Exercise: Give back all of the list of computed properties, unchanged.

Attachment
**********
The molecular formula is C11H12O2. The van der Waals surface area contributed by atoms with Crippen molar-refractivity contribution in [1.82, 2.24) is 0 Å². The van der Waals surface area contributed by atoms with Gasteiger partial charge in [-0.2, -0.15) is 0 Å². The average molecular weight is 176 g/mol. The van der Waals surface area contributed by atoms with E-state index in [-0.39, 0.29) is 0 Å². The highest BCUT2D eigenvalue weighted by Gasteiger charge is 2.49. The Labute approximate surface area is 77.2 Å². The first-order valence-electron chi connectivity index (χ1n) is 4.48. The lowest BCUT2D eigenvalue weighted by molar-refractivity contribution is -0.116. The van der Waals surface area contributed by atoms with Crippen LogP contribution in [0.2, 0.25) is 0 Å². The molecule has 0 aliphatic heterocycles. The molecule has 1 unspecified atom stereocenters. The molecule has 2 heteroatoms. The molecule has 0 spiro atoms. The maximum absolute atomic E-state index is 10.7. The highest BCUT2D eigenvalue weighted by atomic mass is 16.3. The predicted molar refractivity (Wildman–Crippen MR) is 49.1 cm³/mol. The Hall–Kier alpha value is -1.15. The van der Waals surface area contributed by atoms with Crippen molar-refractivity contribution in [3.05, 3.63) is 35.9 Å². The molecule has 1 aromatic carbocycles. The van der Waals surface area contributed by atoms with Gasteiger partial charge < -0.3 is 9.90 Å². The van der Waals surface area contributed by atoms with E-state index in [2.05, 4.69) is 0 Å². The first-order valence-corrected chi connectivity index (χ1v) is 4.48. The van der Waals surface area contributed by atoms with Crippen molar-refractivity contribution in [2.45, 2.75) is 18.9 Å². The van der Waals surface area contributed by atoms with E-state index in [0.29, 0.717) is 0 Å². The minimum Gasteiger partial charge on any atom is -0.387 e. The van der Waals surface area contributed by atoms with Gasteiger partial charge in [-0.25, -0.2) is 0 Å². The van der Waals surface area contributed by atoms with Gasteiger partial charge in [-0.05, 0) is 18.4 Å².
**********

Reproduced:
The molecular formula is C11H12O2. The van der Waals surface area contributed by atoms with Crippen molar-refractivity contribution in [1.82, 2.24) is 0 Å². The van der Waals surface area contributed by atoms with Gasteiger partial charge in [-0.2, -0.15) is 0 Å². The average molecular weight is 176 g/mol. The van der Waals surface area contributed by atoms with E-state index in [-0.39, 0.29) is 0 Å². The highest BCUT2D eigenvalue weighted by Gasteiger charge is 2.49. The Labute approximate surface area is 77.2 Å². The first-order valence-electron chi connectivity index (χ1n) is 4.48. The lowest BCUT2D eigenvalue weighted by molar-refractivity contribution is -0.116. The van der Waals surface area contributed by atoms with Crippen LogP contribution in [0.2, 0.25) is 0 Å². The molecule has 0 aliphatic heterocycles. The molecule has 1 unspecified atom stereocenters. The molecule has 2 heteroatoms. The molecule has 0 spiro atoms. The maximum absolute atomic E-state index is 10.7. The highest BCUT2D eigenvalue weighted by atomic mass is 16.3. The predicted molar refractivity (Wildman–Crippen MR) is 49.1 cm³/mol. The Hall–Kier alpha value is -1.15. The van der Waals surface area contributed by atoms with Crippen molar-refractivity contribution in [3.05, 3.63) is 35.9 Å². The molecule has 1 aromatic carbocycles. The van der Waals surface area contributed by atoms with Gasteiger partial charge < -0.3 is 9.90 Å². The van der Waals surface area contributed by atoms with E-state index in [2.05, 4.69) is 0 Å². The first-order valence-corrected chi connectivity index (χ1v) is 4.48. The van der Waals surface area contributed by atoms with Crippen molar-refractivity contribution in [2.45, 2.75) is 18.9 Å². The van der Waals surface area contributed by atoms with E-state index in [0.29, 0.717) is 0 Å². The minimum Gasteiger partial charge on any atom is -0.387 e. The van der Waals surface area contributed by atoms with Gasteiger partial charge in [-0.25, -0.2) is 0 Å². The van der Waals surface area contributed by atoms with Gasteiger partial charge in [-0.05, 0) is 18.4 Å².